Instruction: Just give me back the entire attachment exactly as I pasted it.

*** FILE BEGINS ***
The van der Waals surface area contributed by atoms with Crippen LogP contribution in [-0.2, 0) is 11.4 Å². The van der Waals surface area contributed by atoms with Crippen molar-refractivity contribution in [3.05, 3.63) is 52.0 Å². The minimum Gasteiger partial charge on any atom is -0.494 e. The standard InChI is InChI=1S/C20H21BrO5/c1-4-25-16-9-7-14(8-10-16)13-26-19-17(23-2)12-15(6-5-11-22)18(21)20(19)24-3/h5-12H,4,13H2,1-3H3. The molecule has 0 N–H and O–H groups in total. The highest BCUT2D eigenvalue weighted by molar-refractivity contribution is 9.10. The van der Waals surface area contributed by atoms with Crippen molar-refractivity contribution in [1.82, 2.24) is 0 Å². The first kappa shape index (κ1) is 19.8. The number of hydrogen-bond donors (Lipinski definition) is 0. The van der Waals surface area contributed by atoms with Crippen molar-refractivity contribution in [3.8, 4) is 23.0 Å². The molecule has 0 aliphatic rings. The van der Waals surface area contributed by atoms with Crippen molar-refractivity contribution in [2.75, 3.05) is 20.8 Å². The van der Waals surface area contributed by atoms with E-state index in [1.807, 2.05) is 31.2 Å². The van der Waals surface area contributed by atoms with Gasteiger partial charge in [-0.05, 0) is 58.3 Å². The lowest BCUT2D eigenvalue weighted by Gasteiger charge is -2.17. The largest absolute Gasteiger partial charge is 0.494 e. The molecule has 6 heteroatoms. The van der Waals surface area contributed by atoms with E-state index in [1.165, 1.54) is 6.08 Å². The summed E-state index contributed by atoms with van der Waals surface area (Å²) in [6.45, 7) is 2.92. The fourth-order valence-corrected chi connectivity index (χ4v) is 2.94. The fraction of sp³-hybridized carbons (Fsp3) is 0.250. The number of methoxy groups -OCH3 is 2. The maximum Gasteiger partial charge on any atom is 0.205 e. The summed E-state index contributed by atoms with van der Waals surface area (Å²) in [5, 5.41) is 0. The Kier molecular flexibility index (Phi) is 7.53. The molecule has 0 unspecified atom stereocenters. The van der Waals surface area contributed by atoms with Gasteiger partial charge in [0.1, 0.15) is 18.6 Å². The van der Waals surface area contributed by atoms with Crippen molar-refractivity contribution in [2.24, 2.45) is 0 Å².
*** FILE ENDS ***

The van der Waals surface area contributed by atoms with Crippen LogP contribution in [-0.2, 0) is 11.4 Å². The van der Waals surface area contributed by atoms with Crippen molar-refractivity contribution in [3.05, 3.63) is 52.0 Å². The minimum Gasteiger partial charge on any atom is -0.494 e. The standard InChI is InChI=1S/C20H21BrO5/c1-4-25-16-9-7-14(8-10-16)13-26-19-17(23-2)12-15(6-5-11-22)18(21)20(19)24-3/h5-12H,4,13H2,1-3H3. The molecule has 0 N–H and O–H groups in total. The highest BCUT2D eigenvalue weighted by molar-refractivity contribution is 9.10. The van der Waals surface area contributed by atoms with Crippen molar-refractivity contribution in [1.82, 2.24) is 0 Å². The first kappa shape index (κ1) is 19.8. The number of hydrogen-bond donors (Lipinski definition) is 0. The van der Waals surface area contributed by atoms with Crippen molar-refractivity contribution in [3.8, 4) is 23.0 Å². The molecule has 0 aliphatic rings. The van der Waals surface area contributed by atoms with Crippen molar-refractivity contribution in [2.75, 3.05) is 20.8 Å². The van der Waals surface area contributed by atoms with E-state index in [1.807, 2.05) is 31.2 Å². The van der Waals surface area contributed by atoms with Gasteiger partial charge in [-0.05, 0) is 58.3 Å². The lowest BCUT2D eigenvalue weighted by Gasteiger charge is -2.17. The largest absolute Gasteiger partial charge is 0.494 e. The molecule has 6 heteroatoms. The van der Waals surface area contributed by atoms with E-state index in [1.165, 1.54) is 6.08 Å². The summed E-state index contributed by atoms with van der Waals surface area (Å²) in [6.45, 7) is 2.92. The fourth-order valence-corrected chi connectivity index (χ4v) is 2.94. The fraction of sp³-hybridized carbons (Fsp3) is 0.250. The number of methoxy groups -OCH3 is 2. The maximum Gasteiger partial charge on any atom is 0.205 e. The summed E-state index contributed by atoms with van der Waals surface area (Å²) in [5, 5.41) is 0. The Kier molecular flexibility index (Phi) is 7.53. The molecule has 0 unspecified atom stereocenters. The van der Waals surface area contributed by atoms with Gasteiger partial charge in [0.1, 0.15) is 18.6 Å². The van der Waals surface area contributed by atoms with Crippen molar-refractivity contribution in [2.24, 2.45) is 0 Å².